This was supposed to have been my personal Month of the Horse, when I leveraged my attendance tonight at my first arena concert since I walked out on the Rolling Stones back in the 80s to (re?) establish my presence as an awesome, and awesomely consistent, blogger.
Tonight I will be off to Ottawa's big arena to see Neil Young and Crazy Horse (and also Patty Smith, who at one time I would have been more excited about, but who has not, to my mind, made a truly important record since the 1970s, merely good ones).
I was going to start off by offering the ultimate version of the time I walked out on the film, Rust Never Sleeps when the electric music started and demanded my money back because, well, What the fuck happened to the hippy with the acoustic guitar?
I was going to segue into my brief career as a street musician (busker to you hipsters), when I played lots of Neil's stuff, even though I thought the lyrics often inane, but because the chord progressions were easy (and also, somehow, the songs were good and because the songs were popular.
I was going to review Neil's recent memoir, Waging Heavy Peace, which is without a doubt the worst book I will ever recommend to any and everyone. Indisputably written without the help of a ghost-writer, Waging Heavy Peace is a spiralling self-portrait by an "old hippy" who just babbles away about the people he loves and the things that interest him — music, Nature, model trains, old cars, high fidelity digital audio and alternative energy systems. No intellectual, he is an artist of the classically intuitive kind, answering only to his muse.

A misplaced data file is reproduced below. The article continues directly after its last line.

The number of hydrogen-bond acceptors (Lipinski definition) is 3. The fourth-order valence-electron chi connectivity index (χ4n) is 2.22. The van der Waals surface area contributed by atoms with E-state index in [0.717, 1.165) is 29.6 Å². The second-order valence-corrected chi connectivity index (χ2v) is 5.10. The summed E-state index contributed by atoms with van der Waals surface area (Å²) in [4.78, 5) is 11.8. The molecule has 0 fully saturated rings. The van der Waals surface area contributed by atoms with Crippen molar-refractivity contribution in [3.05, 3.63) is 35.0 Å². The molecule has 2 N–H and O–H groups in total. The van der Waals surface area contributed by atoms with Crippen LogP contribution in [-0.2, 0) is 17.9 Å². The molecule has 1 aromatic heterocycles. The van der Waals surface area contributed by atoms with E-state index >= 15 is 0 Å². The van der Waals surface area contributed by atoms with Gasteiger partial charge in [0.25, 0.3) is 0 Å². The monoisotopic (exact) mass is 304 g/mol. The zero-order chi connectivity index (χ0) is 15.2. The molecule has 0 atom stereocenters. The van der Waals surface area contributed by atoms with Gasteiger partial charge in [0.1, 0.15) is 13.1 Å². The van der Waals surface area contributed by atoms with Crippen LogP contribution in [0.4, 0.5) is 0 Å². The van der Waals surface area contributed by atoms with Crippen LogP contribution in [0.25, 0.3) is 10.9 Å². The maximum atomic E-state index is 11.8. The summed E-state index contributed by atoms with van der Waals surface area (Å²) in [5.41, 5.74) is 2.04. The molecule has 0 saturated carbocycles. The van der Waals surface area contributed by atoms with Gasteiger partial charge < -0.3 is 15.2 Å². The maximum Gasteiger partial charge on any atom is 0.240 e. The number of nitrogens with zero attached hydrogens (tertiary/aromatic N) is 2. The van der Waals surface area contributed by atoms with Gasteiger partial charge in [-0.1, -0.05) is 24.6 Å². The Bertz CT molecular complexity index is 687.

I was going to review his two new records, Americana and the double-CD Psychedelic Pill. On first listen, Americana, which is Young and Crazy Horse reinterpreting old standards like "Clementine" and "Oh Susannah" (and also not-so-standards, like "God Save the Queen" and "Get a Job") is one of those things better in theory than in practice; truth is, most of those old folk songs aren't all that good and grunging them up doesn't make them so. Also on first listen, however, Psychedelic Pill is awesome if you want to hear a load of veteran musicians really get into their groove. But if songs that go as long as 27 minutes of guitar riffs being traded back and forth aren't your cup of tea, you might want to give it a miss.
I was even going to re-visit the scene of my introduction to my personal Rock and Roll Hall of Shame, Rust Never Sleeps and who knows what else.
But life and procrastination all conspired to get in the way, and now I have hours only before I venture out into the cold.
I leave this entry more for myself than for any of you. A reminder of what was meant to be, and possibly, a rack upon which I will remake the past through the future. Links may appear above where now there are none.
For now, I leave you with a taste of what I anticipate tonight.
This entry was originally posted at http://ed-rex.dreamwidth.org/245553.html. Comment there using OpenID, or here as per normal.